When the Vegas fronton closed, all the pelotaris were left without contracts and without work.  At the time, he was 36 years old and he thought he would not play anymore, he had been injured and so decided that was enough.  They stayed in Vegas without papers for a year when his wife decided that she wanted to become a lawyer.  The place to study law at the time was in Reno Old College (it is now closed).  She passed all her exams so they moved to Reno.  They thought that they would find a better living in Reno so moved, selling their house in Vegas.  He thought he would be able to find work but since he did not have any papers, it was difficult.  His visa ended along with his pelota contract and he was illegal until 1989.  Before his wife, Pilar could start her studies the college closed, so she started working and did night classes to become a CPA.  During this time he stayed at home with the kids in the apartment took care of the kids, cleaned house, did the laundry and ironed the clothes.  He stayed home this way for about 4 years.


He then 1988 he went to Spain to Madrid to fix his papers and then returned to the U.S. legally.  Then he started working.  When he returned to the states he was lucky in 1988 he started in a carpet store for $5 an hour.  Then he started for Washoe County as a maintenance man, as in the Basque Country a funcionario.  He comments that there were others that did not really do much work they just collected their checks went home drank beer and put their uniform on the next day.  He, on the other hand, did do a lot of work.  He had to wear a uniform too provided by the County including boots. 


Now he does not play pelota anymore and does not even think about it anymore.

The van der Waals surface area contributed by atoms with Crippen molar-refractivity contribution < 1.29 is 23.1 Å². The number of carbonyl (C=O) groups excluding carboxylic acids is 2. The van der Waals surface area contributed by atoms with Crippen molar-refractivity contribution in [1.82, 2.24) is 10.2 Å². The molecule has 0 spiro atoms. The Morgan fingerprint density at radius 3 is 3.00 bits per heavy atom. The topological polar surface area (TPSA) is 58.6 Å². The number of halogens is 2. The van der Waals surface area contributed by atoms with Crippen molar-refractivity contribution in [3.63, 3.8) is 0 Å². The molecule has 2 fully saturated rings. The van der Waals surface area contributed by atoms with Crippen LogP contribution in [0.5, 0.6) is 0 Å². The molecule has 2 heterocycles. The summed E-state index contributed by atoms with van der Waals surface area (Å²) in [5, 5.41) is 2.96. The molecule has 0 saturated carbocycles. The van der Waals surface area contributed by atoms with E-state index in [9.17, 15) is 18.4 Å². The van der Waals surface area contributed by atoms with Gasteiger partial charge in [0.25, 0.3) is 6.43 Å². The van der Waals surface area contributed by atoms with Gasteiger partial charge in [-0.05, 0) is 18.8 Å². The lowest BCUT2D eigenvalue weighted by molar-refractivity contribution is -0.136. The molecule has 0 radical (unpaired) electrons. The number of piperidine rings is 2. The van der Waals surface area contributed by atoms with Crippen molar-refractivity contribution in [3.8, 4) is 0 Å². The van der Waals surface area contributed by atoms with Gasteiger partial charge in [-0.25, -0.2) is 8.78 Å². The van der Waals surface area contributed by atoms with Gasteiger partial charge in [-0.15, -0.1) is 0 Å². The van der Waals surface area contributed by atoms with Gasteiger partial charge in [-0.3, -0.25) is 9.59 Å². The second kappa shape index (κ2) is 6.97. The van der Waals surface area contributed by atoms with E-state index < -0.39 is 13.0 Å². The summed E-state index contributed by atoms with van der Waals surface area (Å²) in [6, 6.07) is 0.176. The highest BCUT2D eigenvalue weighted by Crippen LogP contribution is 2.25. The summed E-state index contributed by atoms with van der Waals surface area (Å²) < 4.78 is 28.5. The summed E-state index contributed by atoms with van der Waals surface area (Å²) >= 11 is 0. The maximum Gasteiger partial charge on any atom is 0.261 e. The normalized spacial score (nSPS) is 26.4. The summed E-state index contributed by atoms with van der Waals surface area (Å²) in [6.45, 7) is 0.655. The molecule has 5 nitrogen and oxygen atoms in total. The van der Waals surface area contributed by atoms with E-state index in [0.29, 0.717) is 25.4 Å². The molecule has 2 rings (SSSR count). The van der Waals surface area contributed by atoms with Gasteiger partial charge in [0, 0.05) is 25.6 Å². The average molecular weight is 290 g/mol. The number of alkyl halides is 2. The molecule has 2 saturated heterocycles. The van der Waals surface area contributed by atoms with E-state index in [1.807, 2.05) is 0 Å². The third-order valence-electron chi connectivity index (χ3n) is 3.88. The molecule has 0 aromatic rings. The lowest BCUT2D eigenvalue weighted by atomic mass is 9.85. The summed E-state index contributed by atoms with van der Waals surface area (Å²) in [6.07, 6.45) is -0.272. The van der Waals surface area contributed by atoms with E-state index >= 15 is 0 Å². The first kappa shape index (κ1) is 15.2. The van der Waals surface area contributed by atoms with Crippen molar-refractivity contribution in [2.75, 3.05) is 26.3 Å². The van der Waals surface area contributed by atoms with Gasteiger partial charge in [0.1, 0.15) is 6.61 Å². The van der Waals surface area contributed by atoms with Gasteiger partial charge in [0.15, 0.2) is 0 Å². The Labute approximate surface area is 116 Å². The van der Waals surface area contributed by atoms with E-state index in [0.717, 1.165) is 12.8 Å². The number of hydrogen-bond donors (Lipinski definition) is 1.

They are happy in the states now.  They were young when they came and always thought the US would be the best place for their kids.  Now there are many problems in the schools, worse than in the Basque Country.  Kids bring guns to schools, gangs, and many big problems.  They are thankful that both he and his wife are working.  They do not have extra money but enough to live well. They continue to make money that he dreamed about when he became a pelotari.  However, they are doing fine and have paid for their sons’ education.


He does not follow the Basque Country way of life, sociedad, big dinners etc. in Reno.  He comes from work and does what needs to be done at the house and that is it.  He does have Basque friends though, Juan Ignacio Azueta from Durango, Patxi Txurruka from Berriatua, Begoña Azkaiturieta from Bolivar, his wife, these are our best friends.  Patxi did not come here as a pelotari, he came to work on a ranch.  He now works for a construction company driving truck.  They also have a good relationship with their in-laws.  They come every Saturday and their house becomes the Sociedad.  His sister-in-law also comes with her kids and they stay at home.


His kids do not speak Basque but son speaks Spanish, more than his daughter does.  Arkaitz is 18 and is his son’s name; he studies to become an elementary teacher.  His dream is to finish his degree and continue for a Masters and maybe a Ph.D.  Katrin is his daughter’s name she is 13.  He says she’s daddy’s daughter and his son is his mother’s boy.


He suffers from his back but doctors recommend that he continue working, but just not hard work or heavy lifting.  He is returning to the Basque Country the following year with his whole family. 


He sends his best wishes to all his friends in Durango.  Now when he goes to the Basque Country he says some people say that the country is in crisis, others say they live well, he is not sure where the truth lies.  They do not have the same mind set to go from bar to bar etc. anymore but that is OK for the younger set.  Each one on his own.